stores might be a sign that some of the jobs created in
the past few years don’t pay enough to send consumers
back to the malls.
for shoppers like Yvonne Varela, the jobs might not be
consistent enough to keep them away from the discount
35, was laid off in 2010. Before that, she says, she
wouldn’t have considered shopping in a thrift store.
lot of my girlfriends are single moms, too, and at first
we were like ‘Oh, secondhand? That’s kinda gross,’"
since 2010 Varela has had a hard time finding
consistent, full-time work. And, on a recent Wednesday,
she was looking sifting through jeans for her
10-year-old daughter at Lutheran High Thrift.
stigma of shopping secondhand, she said, has evaporated.
are addicted," Varela said.
I call that getting tricked by a business…"
couple of years ago, a friend of Yazen Haddad complained
to him about the hassles of holding a garage sale.
idea was born.
Haddad runs Garage Hunters, an Irvine-based company that
pairs consignment store owners with homeowners wishing
to thin out.
who also sells real estate, said decluttering is earning
big bucks, and that a typical garage auction Orange
County churns out about $1,500. What’s more, his
buyers – consignment store owners — are eager for
see a lot of new buyers," Haddad said. "It’s
definitely a new market."
even a new twist in the thrift business.
May, Goodwill of Orange County expanded, debuting its
first boutique store, based in Tustin. The goal is to
offer high-end donations to shoppers looking for
high-end (but secondhand) product.
think we realized people are hooked," said Corrine
Allen, vice president of Goodwill of Orange County
I wear your grandad’s clothes. I look incredible …"
that might be a sign that something deeper than
economics is at work — fashion.
the racks at Lutheran High Thrift, not everyone is
struggling to get by.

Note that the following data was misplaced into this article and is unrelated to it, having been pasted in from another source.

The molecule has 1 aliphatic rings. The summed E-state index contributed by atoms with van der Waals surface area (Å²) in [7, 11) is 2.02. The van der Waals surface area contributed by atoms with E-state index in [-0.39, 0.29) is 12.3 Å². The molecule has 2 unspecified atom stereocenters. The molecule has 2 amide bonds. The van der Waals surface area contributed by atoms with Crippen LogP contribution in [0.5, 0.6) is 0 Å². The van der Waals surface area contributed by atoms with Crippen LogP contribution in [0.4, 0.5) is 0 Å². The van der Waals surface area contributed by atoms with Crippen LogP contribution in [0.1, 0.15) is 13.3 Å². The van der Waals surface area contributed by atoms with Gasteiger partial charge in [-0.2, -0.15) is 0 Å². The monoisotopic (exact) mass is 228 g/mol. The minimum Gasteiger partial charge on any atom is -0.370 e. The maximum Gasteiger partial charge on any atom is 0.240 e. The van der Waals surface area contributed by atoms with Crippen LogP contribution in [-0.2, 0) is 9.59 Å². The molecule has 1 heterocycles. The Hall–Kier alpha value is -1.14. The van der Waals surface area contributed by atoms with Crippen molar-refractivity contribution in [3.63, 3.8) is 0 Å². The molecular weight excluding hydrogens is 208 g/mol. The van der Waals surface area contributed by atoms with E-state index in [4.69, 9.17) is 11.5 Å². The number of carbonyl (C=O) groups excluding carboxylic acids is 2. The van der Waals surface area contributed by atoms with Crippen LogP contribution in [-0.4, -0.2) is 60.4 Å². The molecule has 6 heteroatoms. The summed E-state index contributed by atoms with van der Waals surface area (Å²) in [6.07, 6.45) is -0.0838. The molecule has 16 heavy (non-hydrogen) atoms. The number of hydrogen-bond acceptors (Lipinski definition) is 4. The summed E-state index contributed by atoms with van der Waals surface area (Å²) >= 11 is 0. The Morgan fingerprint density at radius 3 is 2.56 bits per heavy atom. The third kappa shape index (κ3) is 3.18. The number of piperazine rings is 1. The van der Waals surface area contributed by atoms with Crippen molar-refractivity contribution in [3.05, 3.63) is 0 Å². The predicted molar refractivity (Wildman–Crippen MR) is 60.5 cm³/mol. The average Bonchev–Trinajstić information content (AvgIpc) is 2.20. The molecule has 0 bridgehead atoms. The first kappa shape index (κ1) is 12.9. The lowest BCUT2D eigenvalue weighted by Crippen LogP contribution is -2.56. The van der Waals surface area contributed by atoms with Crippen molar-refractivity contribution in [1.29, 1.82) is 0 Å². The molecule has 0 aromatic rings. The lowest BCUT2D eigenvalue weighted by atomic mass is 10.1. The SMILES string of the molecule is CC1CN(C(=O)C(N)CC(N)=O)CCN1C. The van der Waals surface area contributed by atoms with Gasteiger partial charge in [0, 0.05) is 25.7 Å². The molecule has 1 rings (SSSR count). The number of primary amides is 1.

think a lot of people if they don’t need to shop here,
they still come here," said the store’s manager,
being prompted, Barbara Rose, from Orange, said her
whole outfit was secondhand, down to the $2 pink wedges.
said she’s been a "thrifter" her whole life.
But, recently, she’s been copied by well-off friends.
Thrift store parking lots are full, she said, sometimes
with Mercedes and other high-end rides.
just a big social change, where people are very much
inviting that idea to recycle," said Savers’
front manager Zabala.
really amazing when you have customers come in, and they
completely love the thrift store. They come three to
four times a week and spend $40 to $50 each week."
shopper Lauren Zakich agreed, saying even her boyfriend
— who once had to be dragged to a thrift store — has
become an eager customer.
though I have some friends who (still) say thrifting is
gross, I think it has become a fad to wear things that
were (previously) in style," the 22-year-old said.
that’s because my generation is struggling to earn
money, even when we graduate from college."
BOOM BY THE NUMBERS
billion: The value of previously owned stuff sold last
year in thrift stores, consignment shops, swap meets and
similar outlets, according First Research.
percent: The annual growth rate in the number of U.S.
thrift stores and consignment shops since 2011,
according to The Association of Resale Professionals.
million: The number of used cars sold in the United
States through September of this year, a jump of about 4
percent from 2012, according to CNW Research.